My mind trails back to another dark week, one in 1995 — I was eight years old, waiting to walk to school, sitting at a neighbor...
April 16, 2013
Visit Career One Stop’s Competency Model to find an outline for your counselors’ resumes.
The camp experience/job helps counselors hone their personal effectiveness competencies. They must demonstrate initiative, integrity, and interpersonal skills if they are to be successful camp counselors.
There are academic competencies that are prerequisites for the job of camp counselor and will be practiced throughout the summer: reading, writing, mathematics, science, communication, critical thinking, active listening . . . oh, yes, and wonderful storytelling skills, not to mention music.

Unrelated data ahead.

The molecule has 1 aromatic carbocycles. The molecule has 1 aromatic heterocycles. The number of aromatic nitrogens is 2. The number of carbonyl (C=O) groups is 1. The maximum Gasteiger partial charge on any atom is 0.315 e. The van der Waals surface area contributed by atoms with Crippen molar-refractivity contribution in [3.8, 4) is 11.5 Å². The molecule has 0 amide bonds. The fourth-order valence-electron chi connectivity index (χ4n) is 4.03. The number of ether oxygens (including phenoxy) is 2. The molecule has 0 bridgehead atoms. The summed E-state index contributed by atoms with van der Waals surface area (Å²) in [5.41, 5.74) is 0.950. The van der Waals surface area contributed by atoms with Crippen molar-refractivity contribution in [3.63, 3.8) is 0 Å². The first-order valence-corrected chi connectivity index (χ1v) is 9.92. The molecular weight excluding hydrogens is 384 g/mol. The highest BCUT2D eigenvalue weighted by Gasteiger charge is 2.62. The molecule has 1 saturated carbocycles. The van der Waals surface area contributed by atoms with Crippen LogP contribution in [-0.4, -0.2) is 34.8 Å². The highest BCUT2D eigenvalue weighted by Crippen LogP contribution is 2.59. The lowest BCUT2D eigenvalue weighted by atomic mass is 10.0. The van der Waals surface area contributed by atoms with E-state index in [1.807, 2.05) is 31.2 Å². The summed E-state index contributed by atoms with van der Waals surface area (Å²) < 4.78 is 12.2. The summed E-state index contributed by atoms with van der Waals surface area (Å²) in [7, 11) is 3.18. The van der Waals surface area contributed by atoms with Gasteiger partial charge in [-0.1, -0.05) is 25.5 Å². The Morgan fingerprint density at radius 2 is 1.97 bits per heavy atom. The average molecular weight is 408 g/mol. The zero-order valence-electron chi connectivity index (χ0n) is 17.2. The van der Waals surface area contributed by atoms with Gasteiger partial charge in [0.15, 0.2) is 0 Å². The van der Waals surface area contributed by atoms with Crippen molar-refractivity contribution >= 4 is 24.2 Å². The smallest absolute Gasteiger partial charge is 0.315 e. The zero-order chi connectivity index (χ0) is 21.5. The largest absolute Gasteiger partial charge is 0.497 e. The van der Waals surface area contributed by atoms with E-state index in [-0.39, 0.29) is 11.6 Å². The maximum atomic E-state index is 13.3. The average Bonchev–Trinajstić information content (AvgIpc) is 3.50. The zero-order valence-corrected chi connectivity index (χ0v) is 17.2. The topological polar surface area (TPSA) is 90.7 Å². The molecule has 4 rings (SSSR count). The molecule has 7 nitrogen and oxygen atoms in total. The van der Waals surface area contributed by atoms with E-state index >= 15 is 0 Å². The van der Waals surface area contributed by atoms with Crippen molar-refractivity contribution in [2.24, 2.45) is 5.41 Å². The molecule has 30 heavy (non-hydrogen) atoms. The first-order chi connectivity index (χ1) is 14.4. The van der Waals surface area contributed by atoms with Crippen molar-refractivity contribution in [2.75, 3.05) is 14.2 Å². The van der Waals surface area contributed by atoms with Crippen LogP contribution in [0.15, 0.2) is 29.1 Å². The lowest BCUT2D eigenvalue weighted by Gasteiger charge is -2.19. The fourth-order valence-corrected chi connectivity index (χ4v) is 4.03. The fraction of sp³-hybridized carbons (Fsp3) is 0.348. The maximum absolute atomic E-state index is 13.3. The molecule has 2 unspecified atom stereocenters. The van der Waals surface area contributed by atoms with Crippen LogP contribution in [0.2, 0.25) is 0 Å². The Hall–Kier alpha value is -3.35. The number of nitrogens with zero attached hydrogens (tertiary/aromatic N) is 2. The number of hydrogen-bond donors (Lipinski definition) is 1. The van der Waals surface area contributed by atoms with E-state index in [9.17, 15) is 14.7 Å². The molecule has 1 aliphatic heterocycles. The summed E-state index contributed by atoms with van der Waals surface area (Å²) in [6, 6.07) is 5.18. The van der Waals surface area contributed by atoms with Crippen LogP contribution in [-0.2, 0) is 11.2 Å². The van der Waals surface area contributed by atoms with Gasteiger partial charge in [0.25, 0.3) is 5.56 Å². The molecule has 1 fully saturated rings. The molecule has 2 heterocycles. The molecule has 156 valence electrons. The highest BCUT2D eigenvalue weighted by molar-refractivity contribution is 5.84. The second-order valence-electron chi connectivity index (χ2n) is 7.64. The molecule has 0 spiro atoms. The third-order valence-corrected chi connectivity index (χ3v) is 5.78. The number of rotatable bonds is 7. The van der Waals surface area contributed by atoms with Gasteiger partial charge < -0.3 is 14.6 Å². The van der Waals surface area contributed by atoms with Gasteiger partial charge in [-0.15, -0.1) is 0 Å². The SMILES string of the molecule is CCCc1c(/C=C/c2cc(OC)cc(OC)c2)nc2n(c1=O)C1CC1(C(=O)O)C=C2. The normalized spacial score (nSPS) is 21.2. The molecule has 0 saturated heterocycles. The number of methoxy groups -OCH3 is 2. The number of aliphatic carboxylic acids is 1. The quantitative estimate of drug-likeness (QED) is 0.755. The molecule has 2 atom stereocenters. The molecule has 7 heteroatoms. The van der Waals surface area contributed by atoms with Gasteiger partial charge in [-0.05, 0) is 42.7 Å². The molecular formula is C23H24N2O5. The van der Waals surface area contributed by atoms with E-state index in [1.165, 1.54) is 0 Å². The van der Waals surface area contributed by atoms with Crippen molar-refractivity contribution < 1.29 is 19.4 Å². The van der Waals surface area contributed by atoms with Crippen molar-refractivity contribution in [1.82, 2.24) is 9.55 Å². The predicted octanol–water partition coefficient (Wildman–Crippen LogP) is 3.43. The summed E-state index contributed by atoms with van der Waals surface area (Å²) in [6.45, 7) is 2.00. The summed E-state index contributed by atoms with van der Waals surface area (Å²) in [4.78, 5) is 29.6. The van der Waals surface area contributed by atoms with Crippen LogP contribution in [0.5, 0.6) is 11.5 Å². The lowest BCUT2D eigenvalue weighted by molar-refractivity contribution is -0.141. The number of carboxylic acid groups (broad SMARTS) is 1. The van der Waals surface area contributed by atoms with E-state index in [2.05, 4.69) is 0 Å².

Workplace competencies also reign. The camp community is nothing more than successful teamwork that demands flexibility and adaptability. A counselor must know how to focus on the customer/camper as they guide, manage, and coordinate daily events.
April 8, 2013
When the science of early childhood development discovered the important, rapid growth that takes place from birth to age eight, babysitting was transformed into a profession: early childhood education.
That said, early adolescence and young adult development continued on as the great mystery that often was explained away as a mental health issue, a judiciary concern, or the result of hormonal eruptions.
Yet today, with the science of teen brain development, we might be at the precipice of discovering the cogent, developmental pathway for those between the ages of thirteen to twenty-five. It is not a mystery to be explained away by some less than attractive causal factor. Instead, these years of in a young person’s life hold an incredible opportunity for growth and development — when nurtured and understood — that results in the emergence of a positive, productive adult!
Those of us who work with this age group should...